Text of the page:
“Our chicken potpies with the chicken feet sticking out come from Roald Dahl’s amazing book The Twits. (Granted, the characters in that book were not witches, but they certainly looked and acted like them!)”
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“When I was about four years old, my mother took me to a dinner party in Paris and I watched in horror as they gleefully ate snails and frogs legs. I remember being glued to my chair, wide-eyed, horrified and suspicious that perhaps my mom and her friends might all be witches. Was I on the menu next?"
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Bloody Beet Soup
"We imagined things these witches would forage in the forest, like weeds instead of salad leaves, and bugs baked into brittle. The salad is covered in Dana Cowin’s buttermilk dressing from her recent book Mastering My Mistakes in the Kitchen, which is so delicious it would make anything (including this chickweed) taste delectable."
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Grilled Coca-Cola Braised Beef Tongue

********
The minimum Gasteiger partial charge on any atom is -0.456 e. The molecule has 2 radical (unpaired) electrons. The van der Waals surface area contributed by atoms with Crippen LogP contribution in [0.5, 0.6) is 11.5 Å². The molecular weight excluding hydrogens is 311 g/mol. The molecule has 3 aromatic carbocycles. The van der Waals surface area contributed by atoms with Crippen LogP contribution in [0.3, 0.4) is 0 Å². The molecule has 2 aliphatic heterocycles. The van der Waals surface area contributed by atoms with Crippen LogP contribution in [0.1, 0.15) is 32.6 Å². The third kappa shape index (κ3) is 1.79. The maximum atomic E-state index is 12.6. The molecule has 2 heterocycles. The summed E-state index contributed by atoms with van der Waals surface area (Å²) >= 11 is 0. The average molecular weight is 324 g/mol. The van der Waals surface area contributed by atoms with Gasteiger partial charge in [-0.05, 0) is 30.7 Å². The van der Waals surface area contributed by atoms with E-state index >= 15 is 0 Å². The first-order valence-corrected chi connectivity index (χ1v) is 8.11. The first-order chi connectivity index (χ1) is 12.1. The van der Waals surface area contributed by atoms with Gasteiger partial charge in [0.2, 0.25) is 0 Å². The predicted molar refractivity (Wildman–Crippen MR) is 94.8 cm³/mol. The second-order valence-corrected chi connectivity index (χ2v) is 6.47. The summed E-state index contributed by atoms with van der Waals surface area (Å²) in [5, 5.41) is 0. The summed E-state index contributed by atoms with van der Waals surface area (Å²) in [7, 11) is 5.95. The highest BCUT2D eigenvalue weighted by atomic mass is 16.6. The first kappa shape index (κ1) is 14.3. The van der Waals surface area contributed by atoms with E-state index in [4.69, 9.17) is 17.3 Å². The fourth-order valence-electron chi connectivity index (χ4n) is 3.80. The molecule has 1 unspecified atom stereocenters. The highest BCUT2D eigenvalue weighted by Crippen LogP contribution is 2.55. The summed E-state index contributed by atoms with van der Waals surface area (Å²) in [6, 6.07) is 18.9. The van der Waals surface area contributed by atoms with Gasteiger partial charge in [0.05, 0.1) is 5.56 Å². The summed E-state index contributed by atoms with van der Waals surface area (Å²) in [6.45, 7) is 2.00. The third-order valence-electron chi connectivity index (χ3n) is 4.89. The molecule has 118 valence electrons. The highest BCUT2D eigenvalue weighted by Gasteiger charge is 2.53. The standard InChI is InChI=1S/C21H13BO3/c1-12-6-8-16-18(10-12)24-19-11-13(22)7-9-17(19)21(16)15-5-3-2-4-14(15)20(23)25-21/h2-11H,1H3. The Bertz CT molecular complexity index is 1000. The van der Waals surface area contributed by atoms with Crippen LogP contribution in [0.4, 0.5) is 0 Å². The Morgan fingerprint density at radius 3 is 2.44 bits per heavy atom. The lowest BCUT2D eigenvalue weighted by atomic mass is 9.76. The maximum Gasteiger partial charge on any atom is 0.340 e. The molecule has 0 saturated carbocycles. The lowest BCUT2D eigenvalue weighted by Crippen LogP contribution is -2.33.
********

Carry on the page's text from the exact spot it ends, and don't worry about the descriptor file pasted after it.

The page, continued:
“The inspiration for the tongue came from various stories of witches putting together their brews and potions (eye of newt is surprisingly hard to come by). The witches in Shakespeare’s Macbeth, for example, call for the “tongue of dog” … I couldn’t bring myself to go quite that far and had never cooked tongue before, so we used Danny Bowien’s cow tongue recipe. We also liked that this tongue was braised in Coca-Cola: A nice nod to the sugar of Halloween, and why not? These are young, modern witches after all!”
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Pumpkin Halloween Cheesecake
“Everything on this table is edible. Something like the bug brittle can be baked, placed on the cheesecake and then removed before consumption if you or your guests don’t feel up to munching on a grasshopper or beetle. With this dinner party, we wanted to bring back a little bit of fright to Halloween. I think many witches would be disappointed with the food fare suggested these days: It’s not quite scary and ghastly enough.”